Welcome to the second installment of The 3rd Party Memory Card, inspired by Mr. Birthdayweek Boy Concelmo's similarly named feature. The premiere installment was pretty heavy, what with all the cannibalism, so if you're expecting this episode to be a bit more light and carefree, you've made a pretty safe bet. I suppose the title pretty much gave that away. Anyway, let's get started with the moment, this time from one of the few early NES games still worth playing.
Was there any doubt?
I could go on and on about the remarkable physics, the brilliant level design, the stunning (for the time) graphics and music, and the way everything coalesces into magic, but that's not what this article is about. If you are a gamer, you have played this game. This is one of the games everyone must play, and it would be shocking if you have not given its popularity, lineage, multiple re-releases, and the ease with which you can NOT find a ROM
and NOT emulate
After hightailing it through seven or less worlds and (possibly) getting pretty damned annoyed that the princess is always in another castle, the skilled and determined player reaches the 32nd level of the game, 8-4. As it turns out, this is Another Castle, the final level of the game. There is no explicit outward indication that the end of Mario's quest is near, although the difficulty and design of the preceding stages may provide a clue. Shortly inside the castle, however, there are even more clues.
None of the preceding castles featured enemies from the other levels. The obstacles before consisted solely of fireballs, rotating bars of fire, and lava pits. Pipes had never featured in a castle up to this point as well.
Cheep-Cheeps flying out of lava? Yeah, this is almost certainly the final level.
Mario dodges the Cheep-Cheeps, crosses the lava pit, and reaches this pipe, the next step in the hell of a pipe maze that makes up 8-4. If the player didn't figure the end was near yet, going down this pipe will leave little doubt. This is:
The Moment: What the hell?
You got water stage in my castle!
You got castle in my water stage!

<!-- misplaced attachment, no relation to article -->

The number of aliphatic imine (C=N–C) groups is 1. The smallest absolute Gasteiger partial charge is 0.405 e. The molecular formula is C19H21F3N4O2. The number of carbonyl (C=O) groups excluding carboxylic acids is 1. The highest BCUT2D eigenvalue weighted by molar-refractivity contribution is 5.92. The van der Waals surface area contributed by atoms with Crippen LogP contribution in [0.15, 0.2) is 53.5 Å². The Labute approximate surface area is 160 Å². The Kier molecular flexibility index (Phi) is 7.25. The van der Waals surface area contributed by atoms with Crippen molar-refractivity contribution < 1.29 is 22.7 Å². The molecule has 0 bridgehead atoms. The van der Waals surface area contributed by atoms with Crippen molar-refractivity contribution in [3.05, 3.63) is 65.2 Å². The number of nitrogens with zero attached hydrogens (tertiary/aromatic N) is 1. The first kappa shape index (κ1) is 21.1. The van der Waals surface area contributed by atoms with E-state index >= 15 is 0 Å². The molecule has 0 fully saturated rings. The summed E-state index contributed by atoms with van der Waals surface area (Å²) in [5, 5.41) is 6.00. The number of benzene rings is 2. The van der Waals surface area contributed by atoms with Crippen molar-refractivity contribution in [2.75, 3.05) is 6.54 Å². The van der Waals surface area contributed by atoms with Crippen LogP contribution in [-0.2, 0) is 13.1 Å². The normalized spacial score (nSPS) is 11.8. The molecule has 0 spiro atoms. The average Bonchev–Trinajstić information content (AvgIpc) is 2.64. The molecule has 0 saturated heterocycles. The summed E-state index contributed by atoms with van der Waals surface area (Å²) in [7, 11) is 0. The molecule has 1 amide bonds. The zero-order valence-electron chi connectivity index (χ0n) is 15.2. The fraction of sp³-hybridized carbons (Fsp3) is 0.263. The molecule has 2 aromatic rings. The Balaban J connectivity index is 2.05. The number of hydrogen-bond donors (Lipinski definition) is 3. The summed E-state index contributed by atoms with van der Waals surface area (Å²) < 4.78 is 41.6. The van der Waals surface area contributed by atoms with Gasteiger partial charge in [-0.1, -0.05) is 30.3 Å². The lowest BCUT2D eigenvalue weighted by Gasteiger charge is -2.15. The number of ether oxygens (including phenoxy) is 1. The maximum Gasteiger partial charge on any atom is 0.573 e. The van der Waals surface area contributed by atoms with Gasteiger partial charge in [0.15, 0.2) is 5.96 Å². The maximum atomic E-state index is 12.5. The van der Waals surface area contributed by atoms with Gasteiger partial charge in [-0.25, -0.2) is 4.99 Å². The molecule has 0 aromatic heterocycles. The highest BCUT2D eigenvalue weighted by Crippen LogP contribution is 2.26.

Mario emerges from a pink pipe to find himself in a short, flooded section of the castle, replete with bloopers. Bloopers, and fire. Underwater. The wacky relationship between fire and water that the player put to good use earlier in the game has suddenly been employed by the enemy to turn the tables. While this section isn't the hardest to navigate, it is fairly difficult to navigate while still keeping your Fire Mario/Super Mario powerup.
Which is very cruel, as the final room of the game awaits upon emerging from the flooded passage, and Mario's final obstacles are a trickily positioned hammer brother and a hammer-throwing, fire-breathing Bowser. Shigeru Miyamoto is a real bastard sometimes.
The streamlined simplicity of Super Mario Bros. makes it difficult in a way to pinpoint any one moment of the game as memorable. Sure, there are lots of aspects of the game that are iconic, but defeating Bowser at the end is much like defeating him the previous seven times, and the ending isn't particularly noteworthy. The game stays pretty fresh throughout, but there is very little that sticks with you beyond bits and pieces like "Oh, yeah, that part with the bridge and the goombas in 3-1 where you can get the 1-up, that was cool."
This moment, the flooded part of the final castle, sticks out in large part due to the music. The castle music and underwater music are both heard several times already throughout the game, there's nothing especially about hearing them one more time in the game. What stands out about this moment is the juxtaposition of the two tunes. Without warning, right in the middle of the final castle, the tone changes from desperate and foreboding to whimsical and happy on the strength of the music. In addition, the change from the black, gray, and red palette of the castle to the green, blue, and pink of the sea also has an effect. This section stands out in contrast to the rest of the level, and to the rest of the castle levels.
Reading about it, this moment may not seem all that special or different from any of the other set pieces in the game that one can recall. However, every time I play Super Mario Bros. and get to world 8-4, I'm always a little bit amused by the sudden contrast and the illusion of whimsy that the music imparts while I'm desperately trying to keep my fire flower. Nobody wants to try and get past that hammer brother without a fire flower.
It's not an epic moment, it's not emotional, but depending on your sense of humor, it's a bit funny, and for me certainly qualifies as a moment I always remember.